Each member state will be able to nominate up to two sites every other year, and a group of experts will choose a maximum of one site per country to receive the label. The European Heritage Label has already been awarded to 68 places from 18 member states including the Acropolis in Athens (Greece), the shipyards of Gdansk (Poland) and the French home of Robert Schuman, a founding father of the European Union.

At an allocated cost of €650,000 to implement the first round of awarding new labels, Androulla Vassiliou, the European Commissioner of Education, Culture, Multilingualism and Youth, has previously said the initiative had a price that was "small compared to the potential educational and tourist benefits".

Following the political agreement, a formal decision establishing the label should be adopted by the full European Council in July and by MEPs in an autumn session of the European Parliament. On the proviso that these votes will be passed, preparatory work to set up the label will be carried out in the next 18 months with a view to the first selection procedure taking place in 2013.


EU’s ambitious and costly GPS satellite programme Galileo set for October take-off

Monday, 23 May 2011
The first two satellites of the EU’s Galileo satellite programme will be launched on Thursday October 20th from Europe's spaceport in Kourou, French Guiana, the European Commission has announced today.

Taking its name after the Italian Galileo Galilei, the "father of modern observational astronomy", the much-delayed programme was first devised in 1999 and got the go-ahead in 2003 by has been plagued with criticism and setbacks regarding its funding.

In 2007, the public-private partnership set up to provide funding collapsed, leaving the EU public purse to foot the entire bill, and a British House of Commons report in September that year denounced it as "a textbook example for how not to run an infrastructure project" (p30).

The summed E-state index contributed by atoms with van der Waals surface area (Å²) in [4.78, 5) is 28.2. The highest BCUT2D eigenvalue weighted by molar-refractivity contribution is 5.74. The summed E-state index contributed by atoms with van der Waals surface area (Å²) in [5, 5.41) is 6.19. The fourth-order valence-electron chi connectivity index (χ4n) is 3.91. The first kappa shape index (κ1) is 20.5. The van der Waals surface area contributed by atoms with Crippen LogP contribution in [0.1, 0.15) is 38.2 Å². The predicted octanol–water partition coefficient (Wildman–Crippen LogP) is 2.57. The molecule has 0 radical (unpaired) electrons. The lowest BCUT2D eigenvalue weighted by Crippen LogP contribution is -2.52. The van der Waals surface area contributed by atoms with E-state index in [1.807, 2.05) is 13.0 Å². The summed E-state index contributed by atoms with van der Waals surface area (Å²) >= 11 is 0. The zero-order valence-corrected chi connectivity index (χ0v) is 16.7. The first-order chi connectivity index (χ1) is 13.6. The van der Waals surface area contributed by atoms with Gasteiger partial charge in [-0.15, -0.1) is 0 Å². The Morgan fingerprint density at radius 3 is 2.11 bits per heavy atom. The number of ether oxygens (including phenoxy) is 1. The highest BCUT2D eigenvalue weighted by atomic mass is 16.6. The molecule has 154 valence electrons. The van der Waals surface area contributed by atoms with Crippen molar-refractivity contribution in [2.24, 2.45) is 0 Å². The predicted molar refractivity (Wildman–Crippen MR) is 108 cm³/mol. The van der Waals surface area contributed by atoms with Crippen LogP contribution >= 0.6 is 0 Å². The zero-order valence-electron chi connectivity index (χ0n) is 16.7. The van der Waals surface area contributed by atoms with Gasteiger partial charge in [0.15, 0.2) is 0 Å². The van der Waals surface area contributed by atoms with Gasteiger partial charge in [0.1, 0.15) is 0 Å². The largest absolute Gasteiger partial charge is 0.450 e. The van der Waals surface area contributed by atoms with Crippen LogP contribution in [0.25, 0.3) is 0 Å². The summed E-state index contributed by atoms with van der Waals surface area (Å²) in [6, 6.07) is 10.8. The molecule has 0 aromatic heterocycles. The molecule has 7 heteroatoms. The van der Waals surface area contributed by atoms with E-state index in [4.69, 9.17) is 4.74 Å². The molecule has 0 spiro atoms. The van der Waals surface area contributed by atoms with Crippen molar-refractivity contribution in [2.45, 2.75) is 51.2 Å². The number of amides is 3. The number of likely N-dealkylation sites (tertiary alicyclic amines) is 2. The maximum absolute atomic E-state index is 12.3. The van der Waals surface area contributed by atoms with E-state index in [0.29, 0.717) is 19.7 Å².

While a definitive cost figure remains unknown, estimates of €3bn were swiftly upgraded to nearer €5.4bn, and a leaked paper back in October 2010 even put this figure in excess of €20bn – a figure that angered South West MEP Giles Chichester who exclaimed: “this figure is astonishing. We are in favour of Galileo but not at any price”.

But Antonio Tajani, the European Commissioner of Industry and Entrepreneurship, says the project is now “running on schedule and saving money” and thus the process of launching the first of an eventual fleet of 18 satellites into orbit can begin.

This launch is of historical importance,he said,Europe is demonstrating that it has the capability to be at the forefront of technological innovation. Thousands of SMEs and innovators across Europe will be able to spot business opportunities and to create and develop their products based on the future Galileo infrastructure. Citizens will benefits from its services. Galileo is value for money and I count on Members States’ cooperation to find a solution for its financing.

The Commission hopes that the project will rival the US Global Positioning System (GPS) that is widely used in a wide range of navigational devices such as those used by drivers to find street directions and provide EU citizens with better coverage boasting it will give users greater accuracy - down to a metre and less, greater penetration in urban centres, inside buildings, and under trees, as well as faster connection times.

Successive launches will complete the constellation by 2019, but the service is scheduled to go online in 2014 – a mere six years later than originally planned.